In addition to this, the hole in its entirety cannot be preserved. It measures 60 by 40 feet wide and the cost of making it structurally sound places the option well beyond viability. Indeed, the chief reason given by the NCM for not preserving the sinkhole was that their proposal to retain only a small part of it was estimated as being well over a $1 million development. Preserving a tiny portion of the geographical fault would be of little interest to me either though, especially at such cost. The hole with the cars removed has already lost some of its lustre, a mostly filled-in hole, still with no cars has even less.

 

There had been talk at one point of placing one of the mangled sports cars back in as a memorial to the event, however this to me would be another contentious issue. Museum collections are of course preserved for the benefit of the people, and placing one of the wrecks back in the hole would undoubtedly provide a more educational and entertaining experience for the visitor, however the safety of said collection must always be ensured. Of the eight cars that the sinkhole successfully swallowed up, only three are to be repaired to their previous condition. However, to admit an object is beyond repair is not to admit that it is beyond conservation. These tragically mangled cars, despite their condition, remain important historical artefacts.

 

Additionally, one of these cars was a donation to the museum, received only three months prior to the accident. To cast one of the cars back into the hole on account of irreparable damage would show a lack of compassion to the donors who so kindly entrusted their possessions to the museum. The other five remaining damaged cars would be displayed for the public to view elsewhere in the museum, so there is no case that can reasonably be made to single one out to be placed back at the sight of its wreckage, where what remained of it could not be afforded the conservational safety of its counterparts. I am all for museums pushing the envelope, and being creative and exciting with their interpretive methods, but to place any of the cars back in the sinkhole would be inappropriate and unethical.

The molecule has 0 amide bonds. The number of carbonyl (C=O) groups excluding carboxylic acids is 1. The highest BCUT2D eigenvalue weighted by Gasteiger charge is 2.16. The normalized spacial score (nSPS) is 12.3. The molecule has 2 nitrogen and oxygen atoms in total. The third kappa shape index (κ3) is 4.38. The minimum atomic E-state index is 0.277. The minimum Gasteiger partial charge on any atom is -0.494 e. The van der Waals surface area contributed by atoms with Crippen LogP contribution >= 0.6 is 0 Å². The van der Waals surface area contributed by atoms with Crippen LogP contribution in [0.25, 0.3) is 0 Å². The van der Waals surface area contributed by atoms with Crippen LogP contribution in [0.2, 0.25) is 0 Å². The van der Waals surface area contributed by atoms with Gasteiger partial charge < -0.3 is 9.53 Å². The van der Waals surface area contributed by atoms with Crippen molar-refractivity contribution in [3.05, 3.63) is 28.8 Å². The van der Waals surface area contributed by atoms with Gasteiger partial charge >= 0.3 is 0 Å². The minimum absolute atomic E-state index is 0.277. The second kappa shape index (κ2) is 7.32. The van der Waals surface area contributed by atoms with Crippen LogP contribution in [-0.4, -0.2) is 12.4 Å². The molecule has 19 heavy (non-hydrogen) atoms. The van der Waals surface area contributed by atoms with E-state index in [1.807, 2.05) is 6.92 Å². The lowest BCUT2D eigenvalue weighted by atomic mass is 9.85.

Lastly, there is the issue of whether a sinkhole really has any place within the collection of a Corvette museum anyway. Exhibits earn their place in museum displays through their historical, cultural and social relevance to its audience. The sinkhole admittedly has some of that now, but it did muscle its way in. Needless to say the acquisition of a giant geographical fault would have been far from welcome if you had asked the NCM directors the day before they had one forced upon them. Were the site at Bowling Green home to a natural history museum the sinkhole may have had a case for retention, but an institution dedicated to the display and preservation of automobiles can easily argue against such obligation.

 

It seems filling the hole does indeed make both financial and museological sense. A showpiece exhibit cannot excuse jeopardising the safety of a museum collection; this is why the cars have already been removed. To preserve only part of the sinkhole reduces its spectacle and likely much of its attracting power, meaning the cost of doing so becomes untenable. I praise the directors of NCM for their decisions, both in cashing in on a situation that could easily have caused more damage in the long term than just to eight sports cars, and for making the correct decision last week to bring what was quite possibly one of the greatest temporary exhibitions a museum has ever offered, to an end. My gut reaction to hearing the news was based solely upon envy that I will now never see it in person. But those who have should consider themselves lucky, and should thank the NCM for their audacious curatorial decision.